Editor's note: As the regular season wraps up Sunday, ESPN.com's Scott Burnside and Pierre LeBrun look at the teams on the bubble and what they need to do to qualify for the postseason dance.
Scott Burnside: Well, the minutes are ticking away on the regular season, and Tuesday night poses another pivotal test for that raggedy group of teams gathered at or near the bottom of the playoff bracket. Five teams have a legitimate shot at three postseason spots, and no team is in a more precarious position than the Philadelphia Flyers, who visit Toronto on Tuesday.
Yes, the Flyers came up with a monster win over Detroit on Sunday, but they still have managed to win just three times in their past 12 outings, and whether they'll admit it or not, the entire team holds its collective breath every time the puck gets near netminder Brian Boucher. And the Leafs are playing as well as they have all season, with points in eight of 10 games. The Flyers were eighth as of Tuesday morning, just two points ahead of the New York Rangers and three points ahead of Atlanta. What say you about this one, my friend?
Pierre LeBrun: As a Flyers fan, know this: Toronto is 10-5-3 since the Olympics, and your team is 7-9-3. So I wouldn't be too overconfident entering Tuesday night's game at the Air Canada Centre. But let's also be fair. How many teams could survive injuries to their top two goalies and leading scorer? The losses of Ray Emery, Michael Leighton and Jeff Carter have been felt. I just don't know how you can expect any team to survive those types of injuries at this time of the season. The Flyers might still make the playoffs, but what kind of impact can you really expect from them once they are there?
Burnside: Agreed, Pierre, although you know my feelings on this. I still believe it was an egregious error by GM Paul Holmgren to put himself in a position at the trade deadline where his best one-two punch in net was Leighton and Boucher. But I digress, as usual. The Leafs might be without Phil Kessel, who will be a game-time decision with some sort of muscle pull. But, as usual, Toronto is playing its best hockey when it doesn't matter anymore. Still, it is impressive if this is some sort of foreshadowing for next season. Remember, GM Brian Burke will have some money to throw around to acquire top players via trade or free agency.
As for the Flyers, they control their own fate. Of course, their fate includes a home-and-home with the New York Rangers on Friday and Sunday. A loss in Toronto coupled with a Rangers win in Buffalo, and the two teams will be tied, with the Rangers holding an extra game. Hold on to your hats, folks.
LeBrun: I spoke with Holmgren this morning, Scotty -- actually during our chat (great timing!) -- and he feels better about his team's play of late.
"We've actually played pretty good the last four games now," Holmgren told ESPN.com. "It hasn't showed up in the win column too much, but we played well against the Devils, Islanders, Montreal and Detroit. We lost to the Islanders because we didn't get very good goaltending. The Montreal game could have gone either way."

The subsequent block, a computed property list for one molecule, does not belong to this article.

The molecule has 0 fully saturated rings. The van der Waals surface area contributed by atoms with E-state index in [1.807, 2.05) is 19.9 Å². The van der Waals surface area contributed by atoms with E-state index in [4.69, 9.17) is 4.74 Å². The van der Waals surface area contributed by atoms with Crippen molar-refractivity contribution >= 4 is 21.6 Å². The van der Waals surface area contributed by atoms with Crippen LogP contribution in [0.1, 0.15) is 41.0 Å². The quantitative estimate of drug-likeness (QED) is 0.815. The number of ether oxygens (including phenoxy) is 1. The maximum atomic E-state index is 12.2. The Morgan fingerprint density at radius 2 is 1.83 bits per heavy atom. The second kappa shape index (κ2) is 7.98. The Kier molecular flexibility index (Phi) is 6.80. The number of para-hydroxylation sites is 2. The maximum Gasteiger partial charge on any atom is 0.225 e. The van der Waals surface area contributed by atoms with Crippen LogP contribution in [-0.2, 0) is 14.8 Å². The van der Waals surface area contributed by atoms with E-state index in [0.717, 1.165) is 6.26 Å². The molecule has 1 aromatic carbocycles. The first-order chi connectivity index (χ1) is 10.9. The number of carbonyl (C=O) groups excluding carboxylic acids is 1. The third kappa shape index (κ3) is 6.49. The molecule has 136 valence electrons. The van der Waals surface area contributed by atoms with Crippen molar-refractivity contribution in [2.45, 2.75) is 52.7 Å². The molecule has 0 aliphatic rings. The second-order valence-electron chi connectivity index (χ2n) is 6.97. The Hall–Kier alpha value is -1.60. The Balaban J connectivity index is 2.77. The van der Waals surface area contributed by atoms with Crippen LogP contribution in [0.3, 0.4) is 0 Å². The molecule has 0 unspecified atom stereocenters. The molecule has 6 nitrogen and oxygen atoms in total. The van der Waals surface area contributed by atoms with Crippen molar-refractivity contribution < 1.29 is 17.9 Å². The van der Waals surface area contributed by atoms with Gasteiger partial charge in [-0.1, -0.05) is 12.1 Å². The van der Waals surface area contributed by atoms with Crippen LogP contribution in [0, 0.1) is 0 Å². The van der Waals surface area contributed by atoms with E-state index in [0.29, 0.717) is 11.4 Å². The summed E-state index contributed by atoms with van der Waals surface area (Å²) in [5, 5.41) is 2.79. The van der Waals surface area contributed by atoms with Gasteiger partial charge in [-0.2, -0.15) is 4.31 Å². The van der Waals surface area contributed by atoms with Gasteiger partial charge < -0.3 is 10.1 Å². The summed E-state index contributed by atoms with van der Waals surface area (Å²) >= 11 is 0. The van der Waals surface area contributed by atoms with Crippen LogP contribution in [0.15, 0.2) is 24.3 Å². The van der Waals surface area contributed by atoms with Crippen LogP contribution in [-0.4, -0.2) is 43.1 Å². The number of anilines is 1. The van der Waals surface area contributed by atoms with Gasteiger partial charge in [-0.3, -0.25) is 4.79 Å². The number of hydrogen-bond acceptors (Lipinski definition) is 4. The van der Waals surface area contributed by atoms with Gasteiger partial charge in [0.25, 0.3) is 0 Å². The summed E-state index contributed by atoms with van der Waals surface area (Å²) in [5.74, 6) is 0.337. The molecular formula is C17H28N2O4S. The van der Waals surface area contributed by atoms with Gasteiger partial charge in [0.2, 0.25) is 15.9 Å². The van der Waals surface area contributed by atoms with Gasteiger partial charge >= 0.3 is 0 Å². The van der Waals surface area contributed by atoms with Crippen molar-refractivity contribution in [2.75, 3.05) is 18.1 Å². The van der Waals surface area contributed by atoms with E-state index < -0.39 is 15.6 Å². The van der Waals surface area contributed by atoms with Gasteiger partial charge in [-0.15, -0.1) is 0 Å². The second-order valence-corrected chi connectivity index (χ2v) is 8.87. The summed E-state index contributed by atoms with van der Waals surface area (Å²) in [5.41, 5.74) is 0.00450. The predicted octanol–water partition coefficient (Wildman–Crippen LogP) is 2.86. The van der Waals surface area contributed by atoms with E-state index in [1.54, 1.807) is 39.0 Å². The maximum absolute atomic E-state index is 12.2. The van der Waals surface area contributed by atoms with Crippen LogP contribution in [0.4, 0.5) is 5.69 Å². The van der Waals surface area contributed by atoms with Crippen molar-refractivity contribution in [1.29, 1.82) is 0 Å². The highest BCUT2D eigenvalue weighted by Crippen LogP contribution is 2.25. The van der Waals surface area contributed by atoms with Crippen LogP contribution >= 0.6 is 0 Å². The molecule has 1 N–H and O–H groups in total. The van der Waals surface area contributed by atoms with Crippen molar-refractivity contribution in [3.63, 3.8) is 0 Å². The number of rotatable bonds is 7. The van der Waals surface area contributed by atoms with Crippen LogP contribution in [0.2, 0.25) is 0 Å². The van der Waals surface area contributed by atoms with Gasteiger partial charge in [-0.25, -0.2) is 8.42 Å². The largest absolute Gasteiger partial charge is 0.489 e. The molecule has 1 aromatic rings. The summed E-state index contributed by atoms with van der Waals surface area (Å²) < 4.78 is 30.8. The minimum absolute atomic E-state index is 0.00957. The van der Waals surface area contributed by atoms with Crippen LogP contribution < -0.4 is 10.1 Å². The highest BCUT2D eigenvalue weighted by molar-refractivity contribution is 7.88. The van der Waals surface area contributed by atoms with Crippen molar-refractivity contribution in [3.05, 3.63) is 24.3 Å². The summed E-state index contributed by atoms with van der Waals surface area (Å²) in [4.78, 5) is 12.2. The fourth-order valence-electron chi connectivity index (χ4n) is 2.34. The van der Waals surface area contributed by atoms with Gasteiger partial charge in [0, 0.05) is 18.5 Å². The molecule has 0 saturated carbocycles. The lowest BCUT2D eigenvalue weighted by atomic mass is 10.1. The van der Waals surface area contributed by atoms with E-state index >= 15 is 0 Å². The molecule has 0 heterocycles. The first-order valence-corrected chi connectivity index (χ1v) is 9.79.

If that sounded like he was throwing Boucher under the bus, the Flyers' GM defended his third-string goalie when I asked him about Boucher.
"Brian's battling hard for us," Holmgren said. "For the most part, he's had a good year for us. Unfortunately for him, we haven't scored too many goals for him when he's been in net. The game against Montreal [a 1-0 loss] was an instance where we had a lot of scoring chances but couldn't put the puck in the net."
What say you, my friend?
Burnside: Well, I suppose Holmgren could have just said, "We're done like dinner," but that wasn't going to happen. Still, you know what happens to teams that don't trust their goaltending -- they play a completely different kind of game. I think that's what you've seen from the Flyers over the past four or five weeks -- very tentative play. A disappointing ending for sure if the Flyers drop out of the playoffs, especially after they mortgaged so much future talent/picks in picking up Chris Pronger at the draft last June. There is a lot of talk around the Flyers' dressing room about just how well Pronger (one of my favorite players, by the way) has fit in. But it wouldn't be Philly without some sort of controversy, no?
LeBrun: Yes, the Philly papers on Tuesday addressed the rumors of possible dressing-room discord, something I also asked Holmgren about.
"I think that's a bunch of B.S.," Holmgren told me. "There's absolutely nothing wrong in our locker room ... that a few wins won't help."
Ain't that the truth? A win Tuesday night sets up a dramatic weekend for the Flyers and Rangers. Can't wait! Until tomorrow, when we discuss the Colorado Avalanche.